He also disclosed that a planned near doubling of electricity exports through the interconnector to England and Wales had been brought forward by three months to October.
Export growth, along with fuel savings and labour reductions, lay behind a 14 per cent increase in pre-tax profits to pounds 297.1m in the year to 31 March. The dividend is 10.1 per cent higher at 11.15p with a final of 7.43p.
The results, which opened the electricity reporting season, coincided with news that the Lothian and Borders Fraud Squad had finally launched an investigation into illegal multiple applications when Scottish Power and its sister company, Hydro-Electric, were privatised in June 1991.
Operating profits rose by 17.2 per cent to pounds 329.8m on a 7.3 per cent increase in sales to pounds 1.49bn.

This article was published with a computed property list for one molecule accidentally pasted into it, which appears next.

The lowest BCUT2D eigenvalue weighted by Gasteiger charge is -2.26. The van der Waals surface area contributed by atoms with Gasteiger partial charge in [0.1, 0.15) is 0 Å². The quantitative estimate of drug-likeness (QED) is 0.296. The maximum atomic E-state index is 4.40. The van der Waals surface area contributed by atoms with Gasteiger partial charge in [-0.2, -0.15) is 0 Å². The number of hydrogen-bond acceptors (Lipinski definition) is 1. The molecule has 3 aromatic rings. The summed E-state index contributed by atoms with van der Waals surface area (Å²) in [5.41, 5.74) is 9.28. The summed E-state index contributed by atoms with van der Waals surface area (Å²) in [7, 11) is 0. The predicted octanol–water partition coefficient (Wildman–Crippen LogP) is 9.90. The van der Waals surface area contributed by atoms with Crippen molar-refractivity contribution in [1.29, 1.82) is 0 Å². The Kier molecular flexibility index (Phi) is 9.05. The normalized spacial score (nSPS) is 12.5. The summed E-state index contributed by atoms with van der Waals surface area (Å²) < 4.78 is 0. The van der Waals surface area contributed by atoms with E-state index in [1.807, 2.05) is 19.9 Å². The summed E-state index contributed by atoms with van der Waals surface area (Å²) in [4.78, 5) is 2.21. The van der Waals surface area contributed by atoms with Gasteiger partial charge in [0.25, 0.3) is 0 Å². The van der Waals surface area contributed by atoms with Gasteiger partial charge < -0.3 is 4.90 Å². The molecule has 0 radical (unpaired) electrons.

Profit margins widened from 20.3 per cent to 22.2 per cent of sales. Scottish Power took advantage of low international coal prices to cut fuel costs by 5 per cent. Labour costs fell by pounds 7m despite a 5.5 per cent wage increase as the company shed a further 700 jobs last year. The workforce has been cut by 23 per cent to 8,000 full-time equivalent since March 1991.
The profits were struck after a pounds 23m provision for restructuring. In total the company has pounds 50m of provisions as yet unspent, which will cover another round of job losses running into hundreds this year.
Exports to England and Wales rose by 3 per cent despite disruptive work on upgrading the interconnector. Higher capacity will permit the company to increase volume from 350MW to 610MW from October.
Scottish Power shares rose by 2p to 315p to yield 4.4 per cent.
Seeboard, the electricity distributor for the South-east of England, is to cut domestic and most business tariffs by moreE than 3 per cent from 1 June, reflecting the expected fall in coTHER write erroral prices after the Heseltine review. The company said that a typical household would save more than pounds 10 a year on its electricity bill.
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